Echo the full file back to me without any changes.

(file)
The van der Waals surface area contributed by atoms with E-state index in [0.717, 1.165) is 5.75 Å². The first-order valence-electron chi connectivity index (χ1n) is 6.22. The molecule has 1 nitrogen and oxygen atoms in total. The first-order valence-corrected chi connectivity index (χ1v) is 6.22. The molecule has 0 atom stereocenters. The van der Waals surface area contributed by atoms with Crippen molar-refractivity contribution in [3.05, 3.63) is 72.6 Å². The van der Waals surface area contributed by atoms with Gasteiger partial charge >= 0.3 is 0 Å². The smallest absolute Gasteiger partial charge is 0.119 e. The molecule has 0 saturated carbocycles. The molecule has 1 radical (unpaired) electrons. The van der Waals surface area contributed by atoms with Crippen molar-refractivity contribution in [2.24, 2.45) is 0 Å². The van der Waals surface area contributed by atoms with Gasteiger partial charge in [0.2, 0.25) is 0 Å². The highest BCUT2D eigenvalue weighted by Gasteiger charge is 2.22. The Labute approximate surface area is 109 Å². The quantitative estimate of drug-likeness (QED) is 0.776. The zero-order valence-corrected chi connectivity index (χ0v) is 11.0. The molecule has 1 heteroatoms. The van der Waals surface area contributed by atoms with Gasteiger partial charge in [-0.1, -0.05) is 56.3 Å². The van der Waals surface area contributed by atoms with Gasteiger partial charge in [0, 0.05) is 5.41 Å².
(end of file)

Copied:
The van der Waals surface area contributed by atoms with E-state index in [0.717, 1.165) is 5.75 Å². The first-order valence-electron chi connectivity index (χ1n) is 6.22. The molecule has 1 nitrogen and oxygen atoms in total. The first-order valence-corrected chi connectivity index (χ1v) is 6.22. The molecule has 0 atom stereocenters. The van der Waals surface area contributed by atoms with Crippen molar-refractivity contribution in [3.05, 3.63) is 72.6 Å². The van der Waals surface area contributed by atoms with Gasteiger partial charge >= 0.3 is 0 Å². The smallest absolute Gasteiger partial charge is 0.119 e. The molecule has 0 saturated carbocycles. The molecule has 1 radical (unpaired) electrons. The van der Waals surface area contributed by atoms with Crippen molar-refractivity contribution in [2.24, 2.45) is 0 Å². The van der Waals surface area contributed by atoms with Gasteiger partial charge in [0.2, 0.25) is 0 Å². The highest BCUT2D eigenvalue weighted by Gasteiger charge is 2.22. The Labute approximate surface area is 109 Å². The quantitative estimate of drug-likeness (QED) is 0.776. The zero-order valence-corrected chi connectivity index (χ0v) is 11.0. The molecule has 1 heteroatoms. The van der Waals surface area contributed by atoms with Gasteiger partial charge in [-0.1, -0.05) is 56.3 Å². The van der Waals surface area contributed by atoms with Gasteiger partial charge in [0, 0.05) is 5.41 Å².